Wind erosion after fire - frequently asked questions (FAQs)

Page last updated: Tuesday, 15 November 2016 - 7:23am

Please note: This content may be out of date and is currently under review.

Farmers have asked the questions below after serious fires in the agricultural areas of south-west Western Australia. Staff of the Department of Agriculture and Food, Western Australia (DAFWA), agronomists and other farmers with experience have contributed to the answers.

Please note that these answers are general in nature, and farmers wanting advice for a specific property will need to ask local professionals or experienced land managers.

For more information about recovering from fire see DAFWA's Fire information page.

See wind erosion management for more information.

Land management recommendations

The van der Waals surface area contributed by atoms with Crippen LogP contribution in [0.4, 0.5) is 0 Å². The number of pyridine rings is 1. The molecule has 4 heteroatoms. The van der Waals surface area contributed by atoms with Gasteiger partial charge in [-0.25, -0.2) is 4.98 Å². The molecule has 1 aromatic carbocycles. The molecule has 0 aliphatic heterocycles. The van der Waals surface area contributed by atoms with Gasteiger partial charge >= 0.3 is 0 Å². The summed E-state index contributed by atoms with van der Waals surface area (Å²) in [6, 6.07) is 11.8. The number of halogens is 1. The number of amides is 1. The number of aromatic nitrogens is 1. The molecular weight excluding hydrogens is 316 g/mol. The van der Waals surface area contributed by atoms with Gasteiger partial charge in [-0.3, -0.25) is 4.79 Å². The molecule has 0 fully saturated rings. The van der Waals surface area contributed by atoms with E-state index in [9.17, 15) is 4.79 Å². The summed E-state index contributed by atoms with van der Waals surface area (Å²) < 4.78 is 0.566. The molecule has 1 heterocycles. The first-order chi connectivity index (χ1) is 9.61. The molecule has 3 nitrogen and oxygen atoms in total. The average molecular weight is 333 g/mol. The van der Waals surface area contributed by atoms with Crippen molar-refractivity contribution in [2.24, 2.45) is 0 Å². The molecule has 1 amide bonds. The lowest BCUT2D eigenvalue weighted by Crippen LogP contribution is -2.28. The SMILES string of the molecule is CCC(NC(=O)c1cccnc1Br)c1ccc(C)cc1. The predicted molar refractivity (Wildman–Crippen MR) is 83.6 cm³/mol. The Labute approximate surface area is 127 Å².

How much does fire increase wind erosion?

Fire will significantly increase erosion risk on loose, sandy soils, and slightly increase the risk on stable clay soils. Dust will blow from any soil if the surface has been loosened by livestock, vehicles or cultivation.

What should we do on burnt, erodible farming land?

  • Remove livestock immediately and prevent them from returning
  • Minimise vehicle traffic which loosens the topsoil making it more vulnerable to wind erosion
  • Protect valuable or highly sensitive areas using soil treatment (spray, claying, gravel or old hay or straw to give a full cover)
  • Leave weeds germinating after summer rainfall; these will help stabilise soil
  • Soil test and seek the advice of an agronomist on fertiliser rates
  • Grow a cover crop — if possible — where the soils are at risk.

Farm planning

Is there support for farm planning after a fire?

DAFWA can provide direct advice and support for farm planning areas affected by fire. Private consultants can provide more detailed advice and there may be support from the Western Australian Natural Disaster Relief and Recovery Arrangements (WANDRRA).

Contact information

Paul Findlater
+61 (0)8 9956 8535